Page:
JOHANNESBURG - It's always nice to know where you stand.
The United States plays Algeria in its final group game. If it wins Wednesday in Pretoria, it moves to the second round. There's nothing like controlling your own destiny.
The United States has two points in the group, tied with England. Slovenia heads the group with four while Algeria has one.
Win and move on. Tie and then the result between Slovenia and England comes into play.
Lose and it doesn't matter what anyone else does, the Americans go home. The American have to be thrilled with being in that position.
Against Slovenia, the Americans were down 2-0 and needed a late goal to tie.
They had in fact scored a winner that was incorrectly waved off by referee Koman Coulibaly. His punishment for the mistake is not doing any more games in this World Cup.
The Americans' punishment for his mistake is having to win this game when a draw would have been enough. But the Americans are known for taking controversy and using it as motivation. Nothing drives an American team harder than knowing it has been hard done by.
"I think we've all been pretty well informed as to response back home via text, e-mail, phone calls, Facebook, Internet," American forward Landon Donovan said.
"In some ways, it's really heartening to see how much people care. And the one thing we do know is that Wednesday night, or Wednesday morning in the States, is going to be a really big occasion and we relish that because we don't get that very often. We know people are talking about it and people care."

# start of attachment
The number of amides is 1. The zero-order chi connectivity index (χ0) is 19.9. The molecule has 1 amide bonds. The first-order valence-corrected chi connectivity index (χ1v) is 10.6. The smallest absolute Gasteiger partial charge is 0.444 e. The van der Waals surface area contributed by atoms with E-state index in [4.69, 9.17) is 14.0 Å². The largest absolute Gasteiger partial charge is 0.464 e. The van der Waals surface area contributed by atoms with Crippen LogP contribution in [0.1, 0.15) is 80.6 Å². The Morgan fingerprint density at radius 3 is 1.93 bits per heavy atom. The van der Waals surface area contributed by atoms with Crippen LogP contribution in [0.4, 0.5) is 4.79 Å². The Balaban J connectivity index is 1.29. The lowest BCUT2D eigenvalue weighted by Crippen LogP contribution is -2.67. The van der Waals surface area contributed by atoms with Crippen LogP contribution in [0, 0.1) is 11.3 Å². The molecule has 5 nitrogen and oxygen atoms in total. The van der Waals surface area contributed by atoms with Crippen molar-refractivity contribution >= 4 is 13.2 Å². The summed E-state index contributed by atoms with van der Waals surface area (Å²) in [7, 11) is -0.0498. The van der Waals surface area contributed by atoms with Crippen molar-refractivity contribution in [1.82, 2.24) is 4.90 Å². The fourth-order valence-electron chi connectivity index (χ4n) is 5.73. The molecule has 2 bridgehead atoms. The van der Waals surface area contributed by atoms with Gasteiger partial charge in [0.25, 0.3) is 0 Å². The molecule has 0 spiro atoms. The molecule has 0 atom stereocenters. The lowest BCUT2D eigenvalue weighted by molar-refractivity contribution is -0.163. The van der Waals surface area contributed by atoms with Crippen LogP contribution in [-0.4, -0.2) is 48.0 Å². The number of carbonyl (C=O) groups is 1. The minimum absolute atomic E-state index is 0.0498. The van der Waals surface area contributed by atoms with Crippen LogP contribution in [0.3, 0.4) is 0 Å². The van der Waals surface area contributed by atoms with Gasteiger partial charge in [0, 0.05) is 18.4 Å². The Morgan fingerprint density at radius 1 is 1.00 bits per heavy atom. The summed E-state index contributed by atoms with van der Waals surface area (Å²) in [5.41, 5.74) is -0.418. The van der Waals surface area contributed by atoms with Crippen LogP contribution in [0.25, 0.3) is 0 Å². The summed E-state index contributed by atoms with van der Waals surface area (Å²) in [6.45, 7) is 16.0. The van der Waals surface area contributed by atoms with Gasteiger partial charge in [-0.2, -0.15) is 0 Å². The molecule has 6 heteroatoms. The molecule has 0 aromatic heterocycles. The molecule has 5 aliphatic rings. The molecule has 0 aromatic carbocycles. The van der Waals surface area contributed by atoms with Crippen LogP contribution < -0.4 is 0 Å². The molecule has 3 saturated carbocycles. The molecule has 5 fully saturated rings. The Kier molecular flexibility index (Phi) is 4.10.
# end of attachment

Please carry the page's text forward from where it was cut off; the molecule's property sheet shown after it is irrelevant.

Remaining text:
Getting to the next round would do wonders for the United States soccer profile. They will likely play a high profile opponent. It might even be Germany, a team that knocked the Americans out in 2002 only after the referee failed to acknowledge a German handball that would have tied the game.
While the Americans would love to get an early goal, this is an Algerian team that played good enough defence against England to steal a 0-0 draw.
American forward Clint Dempsey expects Algeria to play the same way against the United States as it did against England.
"Initially, it's going to be a game that's going to be tight," Dempsey said.
"And then as the game goes on, seeing how things go, it's going to have to open up, no matter what. People are going to start taking risks because we know that pretty much a draw is not going to get you through."
Wide open is how the United States was forced to play against Slovenia when it went down 2-0 and it made for perhaps the best game in the tournament so far.
Considering what's at stake in this one, the game promises to provide the same kind of flare.